One of Grace Cathedral’s claims to fame, besides its French Gothic architecture, and “Gates of Paradise” copied from Ghiberti, is that celebrities Courteney Cox and David Arquette chose it for their wedding in 1999. Attended by Brad Pitt, Nicolas Cage and the cast of Friends, it was, according to People, “one of the greatest weddings of all time.” The experience could prove useful when Courteney plans her next.
The Fairmont has also been the site of unforgettable celebrity happenings, with James Brown, Tina Turner, Marlene Dietrich and Nat King Cole performing at the Venetian Room. In 1961, Tony Bennett first sang “I Left My Heart in San Francisco” there. “I was completely unknown in town,” he recently said. “The room was packed. It was right about one-quarter through the show before I sang it. As soon as I finished, the place exploded.” That evening changed his life forever and launched the unofficial anthem of the city.
The venue did have at least one detractor. “I’d never sing in the Venetian Room. The worst,” Frank Sinatra remarked to Herb Caen over a vodka martini in 1960. “Everything’s right field and left field, you sing to the door.”
Private parties are central to Nob Hill life, like those Ann Miller gave at her Jewel Box mansion, before taking a vow of poverty and becoming a nun. Such events have been chronicled on these pages for 40 years—a task the Gazette not only enjoyed, but some might even say insisted upon. It calls to mind the time director John Waters moved to Nob Hill. He wanted an apartment at the co-op high-rise former Gazette publisher Lois Lehrman also calls home. She noticed his nervousness during the board interview of new residents.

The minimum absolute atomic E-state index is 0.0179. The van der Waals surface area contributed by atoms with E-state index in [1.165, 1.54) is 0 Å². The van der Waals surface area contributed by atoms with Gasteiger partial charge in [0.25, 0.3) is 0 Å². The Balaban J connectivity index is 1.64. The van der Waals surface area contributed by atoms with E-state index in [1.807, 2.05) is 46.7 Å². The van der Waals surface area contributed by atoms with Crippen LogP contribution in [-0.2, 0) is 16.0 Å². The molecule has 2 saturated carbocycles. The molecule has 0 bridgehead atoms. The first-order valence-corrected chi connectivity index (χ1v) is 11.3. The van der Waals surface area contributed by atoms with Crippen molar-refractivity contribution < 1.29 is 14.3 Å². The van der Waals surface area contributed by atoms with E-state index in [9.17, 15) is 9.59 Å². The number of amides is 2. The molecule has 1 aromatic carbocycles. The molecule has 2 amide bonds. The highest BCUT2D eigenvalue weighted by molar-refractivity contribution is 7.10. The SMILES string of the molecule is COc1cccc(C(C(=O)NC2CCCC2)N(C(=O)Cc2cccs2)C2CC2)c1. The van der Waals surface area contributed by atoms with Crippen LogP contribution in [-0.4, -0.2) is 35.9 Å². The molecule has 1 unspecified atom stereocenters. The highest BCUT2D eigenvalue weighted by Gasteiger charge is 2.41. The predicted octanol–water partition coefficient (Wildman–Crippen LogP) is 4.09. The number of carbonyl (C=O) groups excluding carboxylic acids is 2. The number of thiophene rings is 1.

“In New York these buildings don’t want gay people,” Waters confided. “That’s one strike against me. And they don’t want entertainers. That’s strike two against me. I’m nervous,” he confessed, prompting Lois to ask, “Are you going to have wild parties here?” The impish director promised he wouldn’t. “Well, then,” joked Lois “you can’t come in!”
Notable hosts have included Margot and Harry de Wildt, fundraiser Bella Farrow, the dynamic duo of Pamala and Ted Deikel, and Joel Goodrich, who once had a party interrupted by Chanel-clad guests running for the exit after a curtain caught fire. No worries, though—once firefighters left, champagne flowed and the party played on.
It’s hard to dampen Nob Hill’s spirit. In 1906, a 22-year-old social climber named Elsa Maxwell was living on the north side of the neighborhood when, on the morning of April 18th, she and the rest of the city awoke to one of the worst earthquakes the world had ever seen. Her home collapsed. The illustrious buildings on what Robert Louis Stevenson described as “the hill of palaces” burned to the ground.
But irrepressible Maxwell, who became the world’s most famous party-giver, had one thing in mind: a planned meeting with a visiting superstar later that day. As she blithely remarked, “I thought only of keeping my luncheon appointment with Caruso.”
On Nob Hill, the party must go on.